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Owner of stolen car hopes to see swift end to rash of thefts

Oyston's car was eventually found by police roughly 10 miles from his home.

KENTWOOD, Mich. — Last week, we reported that Hyundai and Kia cars are being targeted in Grand Rapids and Kentwood. A viewer contacted us after seeing the story because his car was one of them.

Kentwood Police say the thefts are targeting 2012 to 2022 Kia Sportage and Optima vehicles, plus Hyundai vehicles with a standard key ignition. John Oysten's 2020 Kia fits the bill, and that's why he believes it went missing early last week.

"My car was parked in right here," says Oyston, motioning to his parking space. "Judging by the glass that's still on the ground, it looks like they broke into my back window."

Oyston had just parked his car in the spot a few hours before. Which is why he was shocked when he was woken up.

"About 1:30 a.m., Monday morning is when the police knocked on my door, say my car was stolen," says Oyston.

The car, gone. Directly from outside the window where he was sleeping.

"It shocked me," says Oyston. "I didn't sleep the rest of the night. And then I had trouble sleeping the next night."

Oyston's lived in the community for about five years and never expected this. The car, not the only thing lost. His wallet was inside.

"All that money was in there, my driver's license," says Oyston.

Kentwood Police Department told us they believe the stolen vehicles, 24 reported since May 1st, are being targeted.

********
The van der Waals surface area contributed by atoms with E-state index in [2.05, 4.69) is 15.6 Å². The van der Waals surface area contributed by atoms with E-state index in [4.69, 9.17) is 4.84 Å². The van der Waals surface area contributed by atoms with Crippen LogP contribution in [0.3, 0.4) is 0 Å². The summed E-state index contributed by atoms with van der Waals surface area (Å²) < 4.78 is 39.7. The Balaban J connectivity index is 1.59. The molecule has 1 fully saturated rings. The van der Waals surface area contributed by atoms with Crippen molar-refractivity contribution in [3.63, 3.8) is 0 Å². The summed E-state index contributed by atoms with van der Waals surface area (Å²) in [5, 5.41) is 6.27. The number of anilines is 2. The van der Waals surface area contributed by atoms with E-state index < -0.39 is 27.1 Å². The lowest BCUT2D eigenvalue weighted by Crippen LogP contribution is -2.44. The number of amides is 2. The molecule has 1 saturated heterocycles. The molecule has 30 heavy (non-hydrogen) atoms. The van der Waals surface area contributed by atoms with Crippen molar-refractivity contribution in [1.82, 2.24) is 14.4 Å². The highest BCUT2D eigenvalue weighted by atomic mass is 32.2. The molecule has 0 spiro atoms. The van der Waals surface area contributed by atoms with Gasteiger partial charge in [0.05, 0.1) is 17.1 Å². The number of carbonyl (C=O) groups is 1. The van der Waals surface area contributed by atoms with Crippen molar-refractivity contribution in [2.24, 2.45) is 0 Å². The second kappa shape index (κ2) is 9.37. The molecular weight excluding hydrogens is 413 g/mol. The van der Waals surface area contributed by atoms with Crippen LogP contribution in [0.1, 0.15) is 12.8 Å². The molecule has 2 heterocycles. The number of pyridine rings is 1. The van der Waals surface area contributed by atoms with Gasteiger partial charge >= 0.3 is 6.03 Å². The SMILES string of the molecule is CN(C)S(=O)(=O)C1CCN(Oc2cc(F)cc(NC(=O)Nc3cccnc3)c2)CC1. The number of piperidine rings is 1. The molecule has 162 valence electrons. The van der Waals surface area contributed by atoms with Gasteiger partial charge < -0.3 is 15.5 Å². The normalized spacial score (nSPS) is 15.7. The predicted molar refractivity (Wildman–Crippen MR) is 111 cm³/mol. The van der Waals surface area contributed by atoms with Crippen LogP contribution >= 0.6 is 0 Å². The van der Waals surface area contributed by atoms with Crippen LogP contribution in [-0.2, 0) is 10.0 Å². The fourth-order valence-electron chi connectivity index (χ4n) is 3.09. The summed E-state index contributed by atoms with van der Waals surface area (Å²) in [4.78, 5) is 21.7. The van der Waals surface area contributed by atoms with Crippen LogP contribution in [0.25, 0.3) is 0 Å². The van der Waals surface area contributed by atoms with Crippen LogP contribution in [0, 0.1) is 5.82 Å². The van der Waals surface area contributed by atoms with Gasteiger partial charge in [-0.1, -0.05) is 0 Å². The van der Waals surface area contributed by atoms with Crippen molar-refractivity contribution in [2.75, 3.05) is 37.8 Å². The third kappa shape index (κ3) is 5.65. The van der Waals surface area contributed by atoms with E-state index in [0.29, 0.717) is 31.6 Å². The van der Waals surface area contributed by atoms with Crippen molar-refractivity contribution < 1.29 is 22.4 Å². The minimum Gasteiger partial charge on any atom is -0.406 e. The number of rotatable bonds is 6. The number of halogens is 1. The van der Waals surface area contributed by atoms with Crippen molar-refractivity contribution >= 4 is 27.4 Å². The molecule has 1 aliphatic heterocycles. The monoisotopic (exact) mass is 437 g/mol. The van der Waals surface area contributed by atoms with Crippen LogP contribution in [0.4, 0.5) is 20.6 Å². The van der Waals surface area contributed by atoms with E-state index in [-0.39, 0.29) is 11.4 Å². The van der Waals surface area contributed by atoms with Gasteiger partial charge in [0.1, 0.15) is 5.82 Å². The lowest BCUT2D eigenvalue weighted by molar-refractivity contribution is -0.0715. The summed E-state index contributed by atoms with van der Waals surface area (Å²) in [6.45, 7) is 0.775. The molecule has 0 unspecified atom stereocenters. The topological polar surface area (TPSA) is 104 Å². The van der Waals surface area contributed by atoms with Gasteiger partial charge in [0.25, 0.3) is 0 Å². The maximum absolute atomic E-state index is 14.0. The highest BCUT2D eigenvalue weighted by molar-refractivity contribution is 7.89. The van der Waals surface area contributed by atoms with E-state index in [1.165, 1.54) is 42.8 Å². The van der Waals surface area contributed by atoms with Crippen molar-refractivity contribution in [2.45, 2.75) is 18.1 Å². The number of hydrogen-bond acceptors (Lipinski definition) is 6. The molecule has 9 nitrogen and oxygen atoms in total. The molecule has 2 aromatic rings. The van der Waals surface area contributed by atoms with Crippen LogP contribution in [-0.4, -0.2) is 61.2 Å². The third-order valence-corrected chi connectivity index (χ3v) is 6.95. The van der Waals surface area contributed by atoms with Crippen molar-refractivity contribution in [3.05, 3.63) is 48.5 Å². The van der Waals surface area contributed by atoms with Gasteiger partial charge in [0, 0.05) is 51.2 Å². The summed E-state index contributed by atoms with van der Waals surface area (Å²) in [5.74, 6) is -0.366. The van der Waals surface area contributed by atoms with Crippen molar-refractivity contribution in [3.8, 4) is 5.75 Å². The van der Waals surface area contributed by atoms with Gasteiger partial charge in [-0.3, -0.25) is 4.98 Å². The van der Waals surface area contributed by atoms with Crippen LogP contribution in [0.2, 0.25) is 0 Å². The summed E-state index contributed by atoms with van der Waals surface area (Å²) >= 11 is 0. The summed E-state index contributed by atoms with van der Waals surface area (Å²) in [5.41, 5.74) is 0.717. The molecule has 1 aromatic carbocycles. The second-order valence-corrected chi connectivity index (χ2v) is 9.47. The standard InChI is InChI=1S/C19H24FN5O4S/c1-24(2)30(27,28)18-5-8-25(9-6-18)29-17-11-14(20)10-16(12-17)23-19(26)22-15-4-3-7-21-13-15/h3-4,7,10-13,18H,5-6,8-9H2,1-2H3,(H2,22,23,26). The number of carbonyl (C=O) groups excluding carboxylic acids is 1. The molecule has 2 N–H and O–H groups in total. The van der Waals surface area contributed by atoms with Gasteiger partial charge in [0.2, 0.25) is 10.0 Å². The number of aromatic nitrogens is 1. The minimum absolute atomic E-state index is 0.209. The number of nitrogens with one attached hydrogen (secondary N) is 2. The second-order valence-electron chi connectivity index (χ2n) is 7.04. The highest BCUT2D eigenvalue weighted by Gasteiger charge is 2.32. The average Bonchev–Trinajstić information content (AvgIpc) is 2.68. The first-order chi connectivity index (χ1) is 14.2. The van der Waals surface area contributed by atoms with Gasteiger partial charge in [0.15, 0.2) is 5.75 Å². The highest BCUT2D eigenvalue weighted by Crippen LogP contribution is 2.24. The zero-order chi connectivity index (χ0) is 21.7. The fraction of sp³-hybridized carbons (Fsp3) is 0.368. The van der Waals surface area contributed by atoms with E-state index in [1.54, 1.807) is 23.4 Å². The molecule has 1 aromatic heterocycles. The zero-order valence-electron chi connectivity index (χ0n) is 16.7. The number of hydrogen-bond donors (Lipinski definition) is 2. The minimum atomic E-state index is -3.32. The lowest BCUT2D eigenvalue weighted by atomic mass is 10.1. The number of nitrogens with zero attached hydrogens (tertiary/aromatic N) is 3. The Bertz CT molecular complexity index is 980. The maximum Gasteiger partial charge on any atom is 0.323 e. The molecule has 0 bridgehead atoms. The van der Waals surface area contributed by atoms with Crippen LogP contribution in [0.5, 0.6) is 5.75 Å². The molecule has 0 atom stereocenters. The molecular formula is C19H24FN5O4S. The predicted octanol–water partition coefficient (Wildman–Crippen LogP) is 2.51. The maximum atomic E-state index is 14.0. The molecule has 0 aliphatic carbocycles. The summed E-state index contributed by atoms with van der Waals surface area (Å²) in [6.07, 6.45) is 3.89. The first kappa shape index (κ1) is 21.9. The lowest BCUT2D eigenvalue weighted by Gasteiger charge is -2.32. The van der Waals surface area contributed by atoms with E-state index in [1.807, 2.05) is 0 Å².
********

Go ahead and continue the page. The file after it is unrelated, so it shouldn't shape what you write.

"Typically it's a group of kids doing this or younger adults," says Sgt. Tim Wierenga. "And they go around in a group targeting large parking lots where they can go through a lot of cars quickly, is my guess."

Something Oyston agrees with, having noticed graffiti in his parking lot the day after his car was stolen that wasn't there before.

"Kind of like they were watching my vehicle," says Oyston.

Police suggested to Oyston he install a kill switch in his car, but he would still like to see more done.

"There should be more of a police presence to where we shouldn't have to install stuff in a vehicle," says Oyston.

Oyston's car was found by police in downtown Grand Rapids, roughly 10 miles from his home. He says he still has been unable to see it, however, to know what kind of damage was done.

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